This is my first blog on autism where I talk about the workplace. Having been in a full-time job for over a year now, I feel I have a greater appreciation of some of the challenges that people on the autistic spectrum may face in the workspace. Navigating a neurotypical workplace can be challenging for people on the spectrum, and in this blog I go into more detail in some of the specific challenges faced.
Note that everyone on the spectrum is different and everyone will have had different experiences. Furthermore, there are lots of things that allow autistic employees to thrive in the workplace as well.
Lack of understanding of the autistic spectrum among employees
At any firm, the majority of employees will not be on the autistic spectrum or know anyone else on the autistic spectrum. Whilst there is nothing wrong with that, it can lead to an overall lack of understanding of the autistic spectrum among the firm. This can create challenges for employees that are on the autistic spectrum. Firstly, it creates barriers when it comes to opening up about their experiences and challenges, even though these conversations are important. This is because it takes more effort to explain and talk about the autistic spectrum to others that are not on the autistic spectrum and don’t know anyone else on the autistic spectrum, and therefore will have less of an understanding. Furthermore, a good number of challenges faced by employees in the workplace are not visible on the outside (e.g. autism masking). It can take time for other employees to fully appreciate the challenges that are more invisible, which can make it harder for autistic employees to reach out when they are struggling or accessing the support that they require.
Thriving in the social aspect of work
I think that the social aspect of work is extremely important, as the social aspect is fun and also a great way to make genuine friendships at work. Some people on the autistic spectrum can struggle with the social side of work. However, in my opinion, it isn’t due to social anxiety. One reason why the social side of work can be difficult is that it involves understanding unwritten social rules, which can be challenging for people on the spectrum. An example of an unwritten social rule involves knowing which topics are appropriate to bring up in a conversation. Another reason is linked to the social battery, which I talked about in a previous blog. Common work socials include office parties and after work drinks. However, both office parties and after work drinks involve potentially dealing with lots of noise, which can lead to sensory overload and the social battery draining very quickly. In summary, social anxiety isn’t always the main reason why people on the autistic spectrum struggle with the social side of work, and sensory overload and understanding unwritten rules are also a factor.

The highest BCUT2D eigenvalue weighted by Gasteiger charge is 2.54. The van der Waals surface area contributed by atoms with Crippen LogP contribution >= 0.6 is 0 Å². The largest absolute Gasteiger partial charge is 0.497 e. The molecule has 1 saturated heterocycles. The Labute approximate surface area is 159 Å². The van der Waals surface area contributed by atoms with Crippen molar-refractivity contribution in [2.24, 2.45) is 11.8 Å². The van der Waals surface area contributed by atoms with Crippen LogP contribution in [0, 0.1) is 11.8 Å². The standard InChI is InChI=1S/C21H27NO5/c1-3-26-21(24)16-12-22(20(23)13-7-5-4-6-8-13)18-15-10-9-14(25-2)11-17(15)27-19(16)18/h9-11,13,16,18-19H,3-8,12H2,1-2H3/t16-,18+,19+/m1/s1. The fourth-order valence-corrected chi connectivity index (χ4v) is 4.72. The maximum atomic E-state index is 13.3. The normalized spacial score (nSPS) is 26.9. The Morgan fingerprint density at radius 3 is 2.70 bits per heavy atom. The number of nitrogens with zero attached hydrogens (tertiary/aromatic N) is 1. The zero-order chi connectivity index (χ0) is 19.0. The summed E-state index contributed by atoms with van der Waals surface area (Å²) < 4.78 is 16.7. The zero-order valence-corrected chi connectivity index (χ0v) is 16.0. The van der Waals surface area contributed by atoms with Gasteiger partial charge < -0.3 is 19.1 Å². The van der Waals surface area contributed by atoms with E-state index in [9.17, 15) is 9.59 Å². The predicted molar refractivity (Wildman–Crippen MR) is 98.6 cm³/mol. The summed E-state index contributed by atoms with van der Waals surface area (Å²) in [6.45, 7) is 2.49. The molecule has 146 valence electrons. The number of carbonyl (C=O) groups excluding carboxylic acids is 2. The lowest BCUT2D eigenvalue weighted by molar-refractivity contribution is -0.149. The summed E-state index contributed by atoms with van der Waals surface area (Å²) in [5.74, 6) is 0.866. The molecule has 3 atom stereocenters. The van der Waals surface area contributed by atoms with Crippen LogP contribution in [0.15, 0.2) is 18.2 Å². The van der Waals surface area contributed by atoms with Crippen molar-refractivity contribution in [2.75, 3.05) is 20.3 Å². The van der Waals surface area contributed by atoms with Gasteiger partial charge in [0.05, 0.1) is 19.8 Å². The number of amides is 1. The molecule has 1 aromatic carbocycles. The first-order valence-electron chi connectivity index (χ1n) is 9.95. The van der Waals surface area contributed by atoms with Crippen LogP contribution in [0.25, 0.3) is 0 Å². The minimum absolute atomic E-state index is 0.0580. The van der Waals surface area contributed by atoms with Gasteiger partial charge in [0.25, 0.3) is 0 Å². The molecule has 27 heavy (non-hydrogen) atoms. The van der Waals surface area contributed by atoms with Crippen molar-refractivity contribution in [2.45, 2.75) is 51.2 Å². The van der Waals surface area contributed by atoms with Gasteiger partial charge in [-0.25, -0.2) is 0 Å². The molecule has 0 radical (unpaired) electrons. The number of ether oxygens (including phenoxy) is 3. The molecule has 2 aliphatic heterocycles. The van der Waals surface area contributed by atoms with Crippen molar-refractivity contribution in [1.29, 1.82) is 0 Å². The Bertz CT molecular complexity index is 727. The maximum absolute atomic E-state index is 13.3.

Adjusting to change
In the workplace there are lots of changes that can happen, such as moving team or a change in line manager. A good number of people on the autistic spectrum find adjusting to change challenging in general. This can be heightened in the workplace, especially if the employee on the autistic spectrum isn’t supported when it comes to adjusting to the change. Given that the workplace is predominantly neurotypical, firms and teams can sometimes make the assumption that change in the workplace is normal and something that the autistic employee should be able to deal with without problems. However, this can be far from the case sometimes.
The pandemic led to massive changes in the workplace. In March 2020, everyone had to work from home full time all of a sudden. From March 2020 to now there has been a lot of annoying back and forth with the work from home guidance, and right now firms are having to adapt to change with embracing hybrid working. It is inevitable that all of these massive and sometimes sudden changes have been extremely tough and stressful for some employees on the autistic spectrum, as it has led to changes in routine.
Knowing what is expected of them
Nearly all autistic employees have the skills and potential to thrive at their job, and one barrier to this is them not being clear of what is expected of them. Most things related to the workplace are not black and white, and employees on the autistic spectrum may find it tricky to work out what is expected of them with these things that aren’t black and white. Examples include:
- The level of detail they are expected to provide when it comes to completing a particular task of a project
- What they should be doing outside their client/project work
- Understanding the unwritten rules of the workplace, and some of these unwritten rules will be specific to the firm and their culture
- How often they are expected to work in the office. This is relevant as a lot of firms are currently very uncertain on how hybrid working will work for them, and therefore it may not be clear what is expected of employees. In this case, it is important to clarify expectations for the autistic employee.